Another user command shown above is "L". The "L" command displays the logon message. There is also a "V" command for displaying the current version, date or revision level of the software embodied in the system. Other commands include "P1", "P2", "P3" and "P4", each for bypassing the submenus to allow the user to go directly into the corresponding submenu. For example, "P1" goes directly to "CLOCK". Casual users may, however, desire to use the "P" command to bring up the entire submenu listing.
When the system dials out to report an alarm condition, it will display an appropriate message on the remote terminal monitor. The form of message can include, e.g., the building address, time, date, and the alarm condition. A list of typical dial-out messages is shown below:
______________________________________145 PALISADE STREET 8:48A Fri Aug 14, 1992 Low Tank Level145 PALISADE STREET 8:54A Fri Aug 14, 1992 P1 FAIL145 PALISADE STREET 9:12A Fri Aug 14, 1992 P2 FAlL145 PALISADE STREET 9:36A Fri Aug 14, 1992 ADC Error145 PALISADE STREET 10:49A Fri Aug 13, 1992 DELIVERY 2100 GALS______________________________________
At the right-most column, the "Low Tank Level" and "Delivery 2100 gals" messages are self-explanatory. The "P1 FAIL" and "P2 FAIL" messages indicate that one of the air bell sections is inoperative. The "ADC Error" message indicates a hardware problem in the system.
The present system can be operated on site, as well as remotely, via the keypad 14 and display device 15 on the system housing front panel 12. Various displays that are shown on the display panel 15 and the system operation as controlled via the keypad 14, will now be discussed.
Under normal operation, the system alternately displays current time and date, and the number of gallons of liquid contained in the tank 48. Examples of such displays are as follows:
______________________________________GALLONS: 4020 (alternating with)10:44A 12-25-93______________________________________
Other than the above normal alternating displays, the system can afford other display modes to allow an on site user to access additional information. The display modes are accessed by a certain key combination from the keypad 14 having touch-actuated keys with numerals and various indicia on the key tops as shown more clearly in FIG. 7. To change the normal display operation, a key labeled MODE is operated first. After pressing the key, the display panel 15 will display "MODE?". If no other key is operated within, e.g., 5 seconds the display reverts to the normal operating mode. The next key that is operated after the MODE key represents the kind of display desired to be seen. The following choices can be made with the present system:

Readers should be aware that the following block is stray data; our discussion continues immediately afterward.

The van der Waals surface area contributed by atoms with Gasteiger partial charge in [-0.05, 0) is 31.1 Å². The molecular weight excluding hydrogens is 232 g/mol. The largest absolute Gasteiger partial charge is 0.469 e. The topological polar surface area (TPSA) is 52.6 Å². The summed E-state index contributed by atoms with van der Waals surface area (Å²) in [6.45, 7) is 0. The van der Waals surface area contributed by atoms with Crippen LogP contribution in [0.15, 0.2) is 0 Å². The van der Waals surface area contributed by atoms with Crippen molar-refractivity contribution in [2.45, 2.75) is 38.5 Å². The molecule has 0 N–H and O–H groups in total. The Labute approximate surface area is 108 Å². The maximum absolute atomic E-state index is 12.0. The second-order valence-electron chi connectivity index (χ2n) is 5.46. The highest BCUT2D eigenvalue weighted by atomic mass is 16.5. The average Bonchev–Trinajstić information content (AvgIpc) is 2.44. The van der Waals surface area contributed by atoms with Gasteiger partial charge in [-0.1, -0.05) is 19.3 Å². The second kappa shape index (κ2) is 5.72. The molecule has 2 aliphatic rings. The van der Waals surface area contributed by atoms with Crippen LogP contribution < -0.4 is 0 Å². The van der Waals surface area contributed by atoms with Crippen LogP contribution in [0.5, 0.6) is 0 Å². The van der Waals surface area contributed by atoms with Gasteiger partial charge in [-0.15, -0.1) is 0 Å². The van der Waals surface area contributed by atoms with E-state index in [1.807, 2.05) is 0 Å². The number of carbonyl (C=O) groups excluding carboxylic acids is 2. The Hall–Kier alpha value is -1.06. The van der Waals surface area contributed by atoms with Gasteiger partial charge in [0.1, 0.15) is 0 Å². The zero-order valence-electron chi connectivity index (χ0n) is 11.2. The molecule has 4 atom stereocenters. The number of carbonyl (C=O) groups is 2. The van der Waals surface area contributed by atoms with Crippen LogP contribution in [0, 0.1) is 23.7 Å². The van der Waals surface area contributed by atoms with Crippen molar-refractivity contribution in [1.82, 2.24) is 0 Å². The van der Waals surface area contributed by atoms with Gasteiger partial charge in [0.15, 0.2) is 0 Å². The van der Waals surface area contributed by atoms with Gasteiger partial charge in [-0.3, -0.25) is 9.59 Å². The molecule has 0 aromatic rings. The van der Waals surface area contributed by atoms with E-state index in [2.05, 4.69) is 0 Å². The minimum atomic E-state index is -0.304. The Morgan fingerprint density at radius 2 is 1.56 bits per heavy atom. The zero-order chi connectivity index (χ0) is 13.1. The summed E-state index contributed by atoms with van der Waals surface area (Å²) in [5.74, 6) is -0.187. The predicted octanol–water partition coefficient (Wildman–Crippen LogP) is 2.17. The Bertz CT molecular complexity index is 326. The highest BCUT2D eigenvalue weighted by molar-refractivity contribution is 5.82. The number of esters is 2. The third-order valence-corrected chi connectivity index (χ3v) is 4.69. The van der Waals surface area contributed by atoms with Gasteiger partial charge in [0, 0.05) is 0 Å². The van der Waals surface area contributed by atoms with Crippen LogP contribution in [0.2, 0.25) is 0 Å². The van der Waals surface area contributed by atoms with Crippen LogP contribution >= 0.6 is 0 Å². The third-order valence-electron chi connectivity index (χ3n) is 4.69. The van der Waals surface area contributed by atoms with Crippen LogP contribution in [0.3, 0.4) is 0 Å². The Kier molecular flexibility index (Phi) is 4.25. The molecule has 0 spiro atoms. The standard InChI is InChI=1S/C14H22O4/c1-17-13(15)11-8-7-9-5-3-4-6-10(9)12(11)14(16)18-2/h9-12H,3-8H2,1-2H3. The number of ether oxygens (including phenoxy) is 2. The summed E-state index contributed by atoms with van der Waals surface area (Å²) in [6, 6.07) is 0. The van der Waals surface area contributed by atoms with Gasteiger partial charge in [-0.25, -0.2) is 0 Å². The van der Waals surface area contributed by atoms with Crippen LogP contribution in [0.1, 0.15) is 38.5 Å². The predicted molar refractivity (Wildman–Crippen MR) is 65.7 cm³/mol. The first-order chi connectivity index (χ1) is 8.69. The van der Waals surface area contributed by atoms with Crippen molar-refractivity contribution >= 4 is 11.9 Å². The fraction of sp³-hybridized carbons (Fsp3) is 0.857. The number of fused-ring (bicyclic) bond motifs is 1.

______________________________________KEY FUNCTION EXAMPLE______________________________________7/DELIVERY DISPLAY THE LAST 3500 DEL RECORDED DELIVERY.8/INCHES DISPLAY THE HEIGHT 39.5 INCHES OF OIL IN THE TANK.9/USAGE DISPLAY THE AMOUNT 350 GAL OF OIL USED SINCE LAST MIDNIGHT.USED4/TEMP DISPLAY THE CURRENT 95 DEG F TANK TEMPERATURE5/SPG DISPLAY THE CURRENT .913 SpG SPECIFIC GRAVITY OF THE OIL.6/TEST PERFORM SELF TEST2/SETUP PERFORM UNIT PRO- GRAMMING______________________________________
Key 6/TEST initiates a self-test mode in which the system operates to find certain system errors. The system tests for, e.g., three conditions, viz., (1) air leaks in lower air bell section 64, (2) air leaks in upper air bell section 66, and (3) the sampling order of the two air bell sections. When entering the self-test mode, the display panel 15 shows "Testing Bell 1 . . . ". After a certain viewing time (e.g., 20 seconds), the display panel 15 changes to show "Testing Bell 2 . . . .". After another time lapse, the display indicates a system report. If all the mentioned three conditions are acceptable (pass), the displayed report appears as follows:
B1=P B2=P ORD=P
If a letter "F" appears after any equal sign, there is an error associated with that condition.
As mentioned, setup parameters can be programmed in the system from keypad 14 as well as via the telephone interface. In the present system, not all options that are programmable via telephone are programmable from the keypad 14. When in the keypad setup mode, there are three submenus; (1) TANK GEOMETRY, (2) TIME & DATE and (3) SETPOINTS. Each of these keypad related submenus will be discussed in detail shortly.